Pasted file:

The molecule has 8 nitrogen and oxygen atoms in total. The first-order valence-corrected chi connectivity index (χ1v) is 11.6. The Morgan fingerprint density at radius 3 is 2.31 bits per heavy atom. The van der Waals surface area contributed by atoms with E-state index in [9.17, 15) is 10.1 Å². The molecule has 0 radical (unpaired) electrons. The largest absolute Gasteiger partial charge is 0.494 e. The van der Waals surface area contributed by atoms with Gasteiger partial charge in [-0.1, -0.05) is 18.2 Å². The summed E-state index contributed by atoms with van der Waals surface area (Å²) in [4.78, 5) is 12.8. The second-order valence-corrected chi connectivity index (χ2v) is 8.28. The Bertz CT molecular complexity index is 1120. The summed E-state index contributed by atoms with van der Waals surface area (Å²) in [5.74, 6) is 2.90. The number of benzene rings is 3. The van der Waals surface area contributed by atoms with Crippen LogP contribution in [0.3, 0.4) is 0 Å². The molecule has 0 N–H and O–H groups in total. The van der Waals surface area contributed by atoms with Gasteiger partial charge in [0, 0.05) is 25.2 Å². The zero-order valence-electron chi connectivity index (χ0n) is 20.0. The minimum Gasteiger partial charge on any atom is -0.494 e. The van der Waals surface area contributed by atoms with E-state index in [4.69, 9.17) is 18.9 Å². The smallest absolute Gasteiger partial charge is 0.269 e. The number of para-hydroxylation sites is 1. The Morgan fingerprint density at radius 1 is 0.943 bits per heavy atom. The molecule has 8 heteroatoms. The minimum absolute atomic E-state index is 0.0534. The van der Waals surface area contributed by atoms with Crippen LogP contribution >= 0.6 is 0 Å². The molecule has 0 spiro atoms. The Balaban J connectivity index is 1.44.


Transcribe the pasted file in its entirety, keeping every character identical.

The molecule has 8 nitrogen and oxygen atoms in total. The first-order valence-corrected chi connectivity index (χ1v) is 11.6. The Morgan fingerprint density at radius 3 is 2.31 bits per heavy atom. The van der Waals surface area contributed by atoms with E-state index in [9.17, 15) is 10.1 Å². The molecule has 0 radical (unpaired) electrons. The largest absolute Gasteiger partial charge is 0.494 e. The van der Waals surface area contributed by atoms with Gasteiger partial charge in [-0.1, -0.05) is 18.2 Å². The summed E-state index contributed by atoms with van der Waals surface area (Å²) in [4.78, 5) is 12.8. The second-order valence-corrected chi connectivity index (χ2v) is 8.28. The Bertz CT molecular complexity index is 1120. The summed E-state index contributed by atoms with van der Waals surface area (Å²) in [5.74, 6) is 2.90. The number of benzene rings is 3. The van der Waals surface area contributed by atoms with Crippen LogP contribution in [0.3, 0.4) is 0 Å². The molecule has 0 N–H and O–H groups in total. The van der Waals surface area contributed by atoms with Gasteiger partial charge in [0, 0.05) is 25.2 Å². The zero-order valence-electron chi connectivity index (χ0n) is 20.0. The minimum Gasteiger partial charge on any atom is -0.494 e. The van der Waals surface area contributed by atoms with E-state index in [4.69, 9.17) is 18.9 Å². The smallest absolute Gasteiger partial charge is 0.269 e. The number of para-hydroxylation sites is 1. The Morgan fingerprint density at radius 1 is 0.943 bits per heavy atom. The molecule has 8 heteroatoms. The minimum absolute atomic E-state index is 0.0534. The van der Waals surface area contributed by atoms with Crippen LogP contribution >= 0.6 is 0 Å². The molecule has 0 spiro atoms. The Balaban J connectivity index is 1.44.